-Wallace Stevens

0

SDaniels Nov. 15, 2009 @ 8:43 a.m.

PS: I love that you volunteer for the animals, MsGrant!

Question for MsG and AG:

What do you think about volunteering at a shelter, and having a cat with a compromised immune system (has the incurable, but not always expressed feline upper respiratory virus)? Some shelter volunteers tell me they would not have cats of their own and volunteer--this group including a vet--but then others have claimed there is not much danger in bringing anything communicable home to our feline riends...

0

PistolPete Nov. 15, 2009 @ 10:15 a.m.

What's wrong with stating a fact, MsGrant? If there were no blacks or Mexicans, and completely white, how is that a racist statement? You sound like another elitist Liberal.

0

magicsfive Nov. 15, 2009 @ 10:50 a.m.

re #15: yes i did :) how funny that when i read your post with that clip that i got goose bumps lol...i knew what it was going to be and i love how you think of me when these articles come up. you're such a love. :)

0

MsGrant Nov. 15, 2009 @ 9:42 a.m.

That poem was brilliant, SD! Um, when do you sleep?

Refried, glad you liked my post. "rather than peddling someone else's idea of profit" - that sums it up. I cannot reconcile what I do and what I feel. It's too much about money. My business is all about chasing the buck. Let me give you an example of the kind of s***heads I work with. This rep comes to my office on Friday. She starts telling me about her trip to the east coast - she went to New England to see the leaves change or whatever. Then her voice drops and she says "and you know what else? There were no black people or Mexican people. It was soooo white." I am sitting there, trying to keep the smile on my face, while my jaw is clenching and I want to scream at this idiot "what the hell makes you even think I would be okay with a statement like that!?!?!" I cannot stand sales reps anyway. We call them "doughnut couriers", because all they do is bring bagels and trinkets to get business and don't have any real discernable skills. Anyway, you get my drift. Phew! Thanks for letting me vent. It's almost beer-thirty! Carry on, soldier!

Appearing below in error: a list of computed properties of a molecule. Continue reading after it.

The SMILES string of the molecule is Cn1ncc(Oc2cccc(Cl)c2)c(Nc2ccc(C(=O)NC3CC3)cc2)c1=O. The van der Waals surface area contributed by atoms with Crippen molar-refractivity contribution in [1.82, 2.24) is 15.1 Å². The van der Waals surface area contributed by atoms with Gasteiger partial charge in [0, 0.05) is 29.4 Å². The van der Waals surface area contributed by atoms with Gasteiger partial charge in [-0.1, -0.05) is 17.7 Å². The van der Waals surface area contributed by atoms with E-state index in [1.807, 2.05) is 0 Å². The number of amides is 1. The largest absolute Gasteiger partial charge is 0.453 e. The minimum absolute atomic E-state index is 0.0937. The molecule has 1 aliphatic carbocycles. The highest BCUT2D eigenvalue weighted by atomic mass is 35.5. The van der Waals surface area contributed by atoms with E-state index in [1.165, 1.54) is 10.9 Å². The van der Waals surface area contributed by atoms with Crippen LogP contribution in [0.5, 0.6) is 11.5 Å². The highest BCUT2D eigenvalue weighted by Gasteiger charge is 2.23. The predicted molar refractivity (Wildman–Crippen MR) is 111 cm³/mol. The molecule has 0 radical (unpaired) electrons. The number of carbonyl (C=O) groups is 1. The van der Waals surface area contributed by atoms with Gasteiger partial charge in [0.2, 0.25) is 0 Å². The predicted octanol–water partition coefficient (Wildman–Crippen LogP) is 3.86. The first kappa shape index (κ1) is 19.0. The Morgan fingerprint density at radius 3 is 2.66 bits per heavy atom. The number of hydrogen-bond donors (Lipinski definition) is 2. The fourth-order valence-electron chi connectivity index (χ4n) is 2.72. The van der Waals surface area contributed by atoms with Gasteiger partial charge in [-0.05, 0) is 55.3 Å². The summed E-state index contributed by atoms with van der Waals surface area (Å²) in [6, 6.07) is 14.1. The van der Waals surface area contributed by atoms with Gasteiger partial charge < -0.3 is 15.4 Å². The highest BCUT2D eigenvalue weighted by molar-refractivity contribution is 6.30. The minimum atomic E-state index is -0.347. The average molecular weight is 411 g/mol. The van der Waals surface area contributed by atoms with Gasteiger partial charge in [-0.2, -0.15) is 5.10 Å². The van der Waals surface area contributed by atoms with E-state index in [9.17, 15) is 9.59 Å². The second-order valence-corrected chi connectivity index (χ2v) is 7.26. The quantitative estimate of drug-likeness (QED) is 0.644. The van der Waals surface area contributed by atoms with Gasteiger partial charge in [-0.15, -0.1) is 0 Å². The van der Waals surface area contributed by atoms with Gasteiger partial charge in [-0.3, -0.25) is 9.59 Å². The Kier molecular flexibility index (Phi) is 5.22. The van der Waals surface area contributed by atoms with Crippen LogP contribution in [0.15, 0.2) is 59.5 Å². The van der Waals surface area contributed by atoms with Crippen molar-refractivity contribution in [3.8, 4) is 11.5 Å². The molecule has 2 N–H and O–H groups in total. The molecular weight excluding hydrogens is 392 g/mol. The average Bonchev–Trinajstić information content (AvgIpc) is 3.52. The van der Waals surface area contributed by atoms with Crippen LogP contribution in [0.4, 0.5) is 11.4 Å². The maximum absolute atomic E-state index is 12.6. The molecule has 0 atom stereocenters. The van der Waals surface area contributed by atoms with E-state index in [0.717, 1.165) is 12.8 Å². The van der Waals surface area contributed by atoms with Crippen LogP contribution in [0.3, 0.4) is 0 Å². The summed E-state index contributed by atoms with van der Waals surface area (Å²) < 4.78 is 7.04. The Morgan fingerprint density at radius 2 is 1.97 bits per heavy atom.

SD - I don't stay at the shelter. I go there to pick-up the P-AT animals and me and the other P-AT volunteers load them up in the van and go to whatever facility we are scheduled for that day, so my contact with the shelter animals is limited to the P-AT animals. They have a clean bill of health. You could do the P-AT program if you are worried about contact with other kitties, such as the groomers or sitters have. There are lots of opportunities to work at the shelter without having direct contact with the animals. You could also be a dog walker. But to answer your question, I think the chances of picking up something there is minimal, since all the animals with any health issues are quarantined until they get better, or in the case of something incurable but not immediately life-threatening, they are kept in a separate holding area.